Poll Shows Atheist Leaders' Open Letter More Acceptable to Men than to Women

 

Poll Shows Atheist Leaders' Open Letter More Acceptable to Men than to Women

Corinne Zimmerman, Ph.D.

On April 2, 2013, the leaders of a number of secular organizations released “An Open Letter to the Secular Community.” The Board of Directors at Secular Woman chose not to endorse the letter and we briefly describe our reasons here.  We found out on April 2 the reasons behind American Secular Census’ choice not to endorse this letter either. The president released a statement to explain her decision.

To gauge the initial response of the secular community, the American Secular Census (ASC) conducted a brief opinion poll:

The American Secular Census opened up an anonymous, public poll about twelve hours after publishing Why the American Secular Census didn't sign 'An Open Letter to the Secular Community'. The poll remained active for around 54 hours and was linked on that page, on the Secular Census Facebook page, and in the Secular Census Twitter feed. We left further promotion up to viral networking within the secular community, where it received diverse coverage.

The ASC received responses from a non-random, volunteer sample of 170 people. Survey respondents were asked to indicate their gender, and answer two opinion questions after affirming that they had read both the “Open Letter” and the response from ASC explaining the lack of endorsement. A summary of the initial results can be found here.

Secular Woman was interested in examining the pattern of results to the opinion questions based on the gender of the survey respondents. The first opinion question asked about the “Open Letter” itself, and provided four response choices (see Table 1). The pattern of results is consistent with the idea that women were more critical of the letter: Male respondents were more likely to rate the letter as “excellent” or “pretty good,” but female and genderqueer respondents were more likely to say that it is “fair” or has “major problems.”

 

 

Table 1

In general, what is your opinion of “An Open Letter to the Secular Community”?

Response Category

Male

Female

Genderqueer

Row Total

It's an excellent letter. I fully support it.

14

(56%)

11

(44%)

0

25

It's pretty good. I have some reservations, but they're minor.

22

(58%)

16

(42%)

0

38

It's a fair letter. It would take some work for me to support it.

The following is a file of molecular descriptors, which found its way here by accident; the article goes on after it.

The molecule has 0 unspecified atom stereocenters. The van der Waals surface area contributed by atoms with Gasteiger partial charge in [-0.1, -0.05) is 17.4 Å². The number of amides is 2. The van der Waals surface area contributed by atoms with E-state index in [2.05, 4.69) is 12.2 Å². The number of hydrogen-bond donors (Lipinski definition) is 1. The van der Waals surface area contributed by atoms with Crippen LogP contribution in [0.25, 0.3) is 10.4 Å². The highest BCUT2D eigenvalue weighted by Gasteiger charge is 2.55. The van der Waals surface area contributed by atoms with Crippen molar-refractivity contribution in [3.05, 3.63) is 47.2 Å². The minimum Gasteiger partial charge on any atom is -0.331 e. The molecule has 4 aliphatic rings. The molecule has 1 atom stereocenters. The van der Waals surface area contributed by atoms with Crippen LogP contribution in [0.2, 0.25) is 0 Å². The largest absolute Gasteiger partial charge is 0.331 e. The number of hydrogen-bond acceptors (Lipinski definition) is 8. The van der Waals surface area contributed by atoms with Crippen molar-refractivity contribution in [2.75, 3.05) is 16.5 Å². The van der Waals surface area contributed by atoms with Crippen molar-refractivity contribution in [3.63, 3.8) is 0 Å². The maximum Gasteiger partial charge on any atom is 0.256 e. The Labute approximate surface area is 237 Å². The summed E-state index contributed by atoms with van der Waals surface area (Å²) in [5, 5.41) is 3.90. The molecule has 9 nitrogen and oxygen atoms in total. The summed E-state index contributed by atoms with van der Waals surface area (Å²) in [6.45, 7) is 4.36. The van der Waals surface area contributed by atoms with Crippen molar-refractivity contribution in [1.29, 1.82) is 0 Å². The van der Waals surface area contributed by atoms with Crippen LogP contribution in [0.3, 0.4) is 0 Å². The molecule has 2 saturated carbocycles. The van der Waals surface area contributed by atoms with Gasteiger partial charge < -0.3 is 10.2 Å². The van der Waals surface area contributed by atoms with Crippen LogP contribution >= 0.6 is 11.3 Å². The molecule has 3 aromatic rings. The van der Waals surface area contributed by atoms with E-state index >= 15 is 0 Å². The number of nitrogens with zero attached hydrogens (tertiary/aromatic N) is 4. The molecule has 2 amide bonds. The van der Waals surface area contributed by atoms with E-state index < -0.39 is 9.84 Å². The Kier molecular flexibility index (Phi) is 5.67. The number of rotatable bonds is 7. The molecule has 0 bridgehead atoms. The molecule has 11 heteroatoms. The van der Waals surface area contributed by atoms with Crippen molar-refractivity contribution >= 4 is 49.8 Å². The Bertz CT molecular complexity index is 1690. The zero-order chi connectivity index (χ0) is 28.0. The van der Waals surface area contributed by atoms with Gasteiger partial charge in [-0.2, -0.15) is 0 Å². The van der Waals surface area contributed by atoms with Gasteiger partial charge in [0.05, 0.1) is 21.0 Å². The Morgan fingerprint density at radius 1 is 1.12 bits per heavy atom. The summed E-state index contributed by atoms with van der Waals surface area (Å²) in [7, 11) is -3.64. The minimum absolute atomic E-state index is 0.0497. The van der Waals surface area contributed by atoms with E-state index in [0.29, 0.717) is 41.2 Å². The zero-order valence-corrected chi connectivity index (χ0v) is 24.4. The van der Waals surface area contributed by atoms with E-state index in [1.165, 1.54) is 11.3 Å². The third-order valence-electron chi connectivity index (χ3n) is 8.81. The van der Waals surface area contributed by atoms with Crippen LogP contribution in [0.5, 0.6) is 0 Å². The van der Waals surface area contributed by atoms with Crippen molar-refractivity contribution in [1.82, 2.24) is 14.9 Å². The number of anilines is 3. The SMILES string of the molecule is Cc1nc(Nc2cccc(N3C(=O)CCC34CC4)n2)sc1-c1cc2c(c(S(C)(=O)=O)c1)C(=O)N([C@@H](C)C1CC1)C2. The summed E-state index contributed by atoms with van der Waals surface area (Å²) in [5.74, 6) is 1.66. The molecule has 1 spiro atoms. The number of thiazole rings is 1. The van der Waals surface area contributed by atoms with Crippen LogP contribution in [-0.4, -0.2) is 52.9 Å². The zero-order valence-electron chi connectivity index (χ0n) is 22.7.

21

(36%)

34

(59%)

3

(5%)

58

It has some major problems. I don't support it at all.

17

(35%)

30

(61%)

2

(4%)

49

Column Totals

74

91

5

N=170

Note: The percentage of each gender category within response categories is noted in parentheses.  The relationship between the two traditional gender categories and response choices did not reach statistical significance, Χ2 (3, N = 165) = 6.3, p = .09.  The sample of those who identified as genderqueer was too small and thus would not be representative of the population.

 

The second opinion question asked respondents to indicate whether they believed that the American Secular Census should have endorsed the letter by signing it (see Table 2). Overall, 51% of men, 60% who identify as genderqueer, and 77% of women agreed that ASC not signing the letter was the right decision.  For this question, there is a statistically significant relationship between gender and opinion. Female respondents were more likely to support the decision by the ASC to not sign the letter. Male respondents were more likely to believe that it was a mistake not to sign or were unable to decide.

Table 2

Should the American Secular Census have signed the letter?

Response Category

Male

Female

Genderqueer

Row Total

Yes. It was a mistake not to sign the letter.

24

(63%)

14

(37%)

0

38

No. Not signing the letter was the right decision.

38

(34%)

70

(63%)

3

(3%)

111

I can’t decide.

12

(57%)

7

(33%)

2

(10%)

21

Column Totals

74

91

5

N=170

Note: The percent of each gender category within response categories is noted in parentheses.  There is a significant relationship between the two traditional gender categories and response choices, Χ2 (2, N = 165) = 11.8, p = .003. The sample of those who identified as genderqueer was too small and thus would not be representative of the population.

 

Dr. Corinne Zimmerman is a Professor of Psychology at Illinois State University. Her research interests focus on cognitive development, with a particular emphasis on the development of scientific thinking skills and scientific literacy. Her work has been published in numerous journals, including Developmental Review, International Journal of Science Education, Journal of Psychology of Science and Technology, Memory & Cognition, Public Understanding of Science, Sex Roles, and Science.

 

These data and related analyses represent an ongoing strategic partnership between Secular Woman and the American Secular Census.

 

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Secular Woman, Inc. is a non-profit, 501(c)(3) public charity. All donations and gifts made are tax-deductible to the full extent allowed by law.

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